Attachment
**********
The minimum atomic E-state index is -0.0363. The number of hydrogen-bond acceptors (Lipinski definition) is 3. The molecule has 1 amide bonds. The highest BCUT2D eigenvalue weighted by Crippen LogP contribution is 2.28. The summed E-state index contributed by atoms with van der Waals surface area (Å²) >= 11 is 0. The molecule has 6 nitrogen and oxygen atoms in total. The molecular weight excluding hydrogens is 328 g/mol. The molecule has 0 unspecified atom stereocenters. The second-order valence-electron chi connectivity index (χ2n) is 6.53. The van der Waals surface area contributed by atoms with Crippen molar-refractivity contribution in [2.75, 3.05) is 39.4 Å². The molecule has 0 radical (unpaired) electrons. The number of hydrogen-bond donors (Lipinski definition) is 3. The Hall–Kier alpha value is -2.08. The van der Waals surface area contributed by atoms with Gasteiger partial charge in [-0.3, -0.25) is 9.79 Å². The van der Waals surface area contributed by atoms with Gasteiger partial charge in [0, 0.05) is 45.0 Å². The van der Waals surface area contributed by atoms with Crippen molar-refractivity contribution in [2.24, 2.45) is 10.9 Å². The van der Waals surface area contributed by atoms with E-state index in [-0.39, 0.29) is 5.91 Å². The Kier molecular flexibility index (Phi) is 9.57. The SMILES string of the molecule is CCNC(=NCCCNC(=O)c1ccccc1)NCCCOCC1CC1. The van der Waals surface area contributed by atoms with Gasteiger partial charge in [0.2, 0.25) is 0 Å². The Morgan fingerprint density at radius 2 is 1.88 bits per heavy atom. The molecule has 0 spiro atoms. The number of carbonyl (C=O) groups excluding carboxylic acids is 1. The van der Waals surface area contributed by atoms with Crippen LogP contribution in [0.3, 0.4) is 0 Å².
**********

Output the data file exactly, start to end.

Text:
The minimum atomic E-state index is -0.0363. The number of hydrogen-bond acceptors (Lipinski definition) is 3. The molecule has 1 amide bonds. The highest BCUT2D eigenvalue weighted by Crippen LogP contribution is 2.28. The summed E-state index contributed by atoms with van der Waals surface area (Å²) >= 11 is 0. The molecule has 6 nitrogen and oxygen atoms in total. The molecular weight excluding hydrogens is 328 g/mol. The molecule has 0 unspecified atom stereocenters. The second-order valence-electron chi connectivity index (χ2n) is 6.53. The van der Waals surface area contributed by atoms with Crippen molar-refractivity contribution in [2.75, 3.05) is 39.4 Å². The molecule has 0 radical (unpaired) electrons. The number of hydrogen-bond donors (Lipinski definition) is 3. The Hall–Kier alpha value is -2.08. The van der Waals surface area contributed by atoms with Gasteiger partial charge in [-0.3, -0.25) is 9.79 Å². The van der Waals surface area contributed by atoms with Gasteiger partial charge in [0, 0.05) is 45.0 Å². The van der Waals surface area contributed by atoms with Crippen molar-refractivity contribution in [2.24, 2.45) is 10.9 Å². The van der Waals surface area contributed by atoms with E-state index in [-0.39, 0.29) is 5.91 Å². The Kier molecular flexibility index (Phi) is 9.57. The SMILES string of the molecule is CCNC(=NCCCNC(=O)c1ccccc1)NCCCOCC1CC1. The van der Waals surface area contributed by atoms with Gasteiger partial charge in [0.2, 0.25) is 0 Å². The Morgan fingerprint density at radius 2 is 1.88 bits per heavy atom. The molecule has 0 spiro atoms. The number of carbonyl (C=O) groups excluding carboxylic acids is 1. The van der Waals surface area contributed by atoms with Crippen LogP contribution in [0.3, 0.4) is 0 Å².